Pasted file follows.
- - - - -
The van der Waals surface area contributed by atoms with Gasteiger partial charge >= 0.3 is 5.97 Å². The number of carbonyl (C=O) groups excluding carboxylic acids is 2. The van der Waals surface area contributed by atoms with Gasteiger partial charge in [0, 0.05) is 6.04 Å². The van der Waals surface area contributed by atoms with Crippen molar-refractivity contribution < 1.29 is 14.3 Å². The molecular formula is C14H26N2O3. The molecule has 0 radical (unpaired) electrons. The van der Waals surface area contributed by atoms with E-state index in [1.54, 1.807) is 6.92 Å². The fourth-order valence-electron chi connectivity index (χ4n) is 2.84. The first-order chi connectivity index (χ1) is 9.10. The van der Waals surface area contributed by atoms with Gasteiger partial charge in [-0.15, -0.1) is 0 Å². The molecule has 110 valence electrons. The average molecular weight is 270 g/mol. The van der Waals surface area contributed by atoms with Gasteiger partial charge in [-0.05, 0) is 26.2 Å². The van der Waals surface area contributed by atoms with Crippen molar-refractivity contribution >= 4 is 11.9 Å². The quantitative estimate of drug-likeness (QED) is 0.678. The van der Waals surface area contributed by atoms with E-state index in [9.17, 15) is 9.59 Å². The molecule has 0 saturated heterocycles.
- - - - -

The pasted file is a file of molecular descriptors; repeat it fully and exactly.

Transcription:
The van der Waals surface area contributed by atoms with Gasteiger partial charge >= 0.3 is 5.97 Å². The number of carbonyl (C=O) groups excluding carboxylic acids is 2. The van der Waals surface area contributed by atoms with Gasteiger partial charge in [0, 0.05) is 6.04 Å². The van der Waals surface area contributed by atoms with Crippen molar-refractivity contribution < 1.29 is 14.3 Å². The molecular formula is C14H26N2O3. The molecule has 0 radical (unpaired) electrons. The van der Waals surface area contributed by atoms with E-state index in [1.54, 1.807) is 6.92 Å². The fourth-order valence-electron chi connectivity index (χ4n) is 2.84. The first-order chi connectivity index (χ1) is 9.10. The van der Waals surface area contributed by atoms with Gasteiger partial charge in [-0.15, -0.1) is 0 Å². The molecule has 110 valence electrons. The average molecular weight is 270 g/mol. The van der Waals surface area contributed by atoms with Gasteiger partial charge in [-0.05, 0) is 26.2 Å². The van der Waals surface area contributed by atoms with Crippen molar-refractivity contribution >= 4 is 11.9 Å². The quantitative estimate of drug-likeness (QED) is 0.678. The van der Waals surface area contributed by atoms with E-state index in [9.17, 15) is 9.59 Å². The molecule has 0 saturated heterocycles.